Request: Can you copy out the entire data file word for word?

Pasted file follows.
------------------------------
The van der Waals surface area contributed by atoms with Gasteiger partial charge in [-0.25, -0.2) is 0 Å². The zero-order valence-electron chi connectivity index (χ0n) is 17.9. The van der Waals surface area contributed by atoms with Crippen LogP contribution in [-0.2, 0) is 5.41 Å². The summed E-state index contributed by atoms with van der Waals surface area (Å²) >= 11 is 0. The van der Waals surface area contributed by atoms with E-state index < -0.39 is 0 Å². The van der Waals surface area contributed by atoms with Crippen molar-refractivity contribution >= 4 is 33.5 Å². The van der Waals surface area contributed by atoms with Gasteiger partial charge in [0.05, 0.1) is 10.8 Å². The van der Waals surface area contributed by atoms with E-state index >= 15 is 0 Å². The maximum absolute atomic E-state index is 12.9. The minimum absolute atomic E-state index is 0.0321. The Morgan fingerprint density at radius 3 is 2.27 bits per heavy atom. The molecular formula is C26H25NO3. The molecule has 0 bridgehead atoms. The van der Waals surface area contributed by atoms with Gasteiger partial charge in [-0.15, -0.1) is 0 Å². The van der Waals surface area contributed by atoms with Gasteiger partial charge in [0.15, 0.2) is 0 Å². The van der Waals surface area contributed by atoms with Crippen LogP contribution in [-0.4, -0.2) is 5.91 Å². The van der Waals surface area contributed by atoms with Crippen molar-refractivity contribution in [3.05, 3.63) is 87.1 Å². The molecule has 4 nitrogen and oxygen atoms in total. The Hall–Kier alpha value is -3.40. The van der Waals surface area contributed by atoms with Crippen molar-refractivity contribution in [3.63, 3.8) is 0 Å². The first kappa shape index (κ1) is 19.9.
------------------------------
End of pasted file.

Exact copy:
The van der Waals surface area contributed by atoms with Gasteiger partial charge in [-0.25, -0.2) is 0 Å². The zero-order valence-electron chi connectivity index (χ0n) is 17.9. The van der Waals surface area contributed by atoms with Crippen LogP contribution in [-0.2, 0) is 5.41 Å². The summed E-state index contributed by atoms with van der Waals surface area (Å²) >= 11 is 0. The van der Waals surface area contributed by atoms with E-state index < -0.39 is 0 Å². The van der Waals surface area contributed by atoms with Crippen molar-refractivity contribution >= 4 is 33.5 Å². The van der Waals surface area contributed by atoms with Gasteiger partial charge in [0.05, 0.1) is 10.8 Å². The van der Waals surface area contributed by atoms with E-state index >= 15 is 0 Å². The maximum absolute atomic E-state index is 12.9. The minimum absolute atomic E-state index is 0.0321. The Morgan fingerprint density at radius 3 is 2.27 bits per heavy atom. The molecular formula is C26H25NO3. The molecule has 0 bridgehead atoms. The van der Waals surface area contributed by atoms with Gasteiger partial charge in [-0.15, -0.1) is 0 Å². The van der Waals surface area contributed by atoms with Gasteiger partial charge in [0.15, 0.2) is 0 Å². The van der Waals surface area contributed by atoms with Crippen LogP contribution in [-0.4, -0.2) is 5.91 Å². The van der Waals surface area contributed by atoms with Crippen molar-refractivity contribution in [3.05, 3.63) is 87.1 Å². The molecule has 4 nitrogen and oxygen atoms in total. The Hall–Kier alpha value is -3.40. The van der Waals surface area contributed by atoms with Crippen molar-refractivity contribution in [3.63, 3.8) is 0 Å². The first kappa shape index (κ1) is 19.9.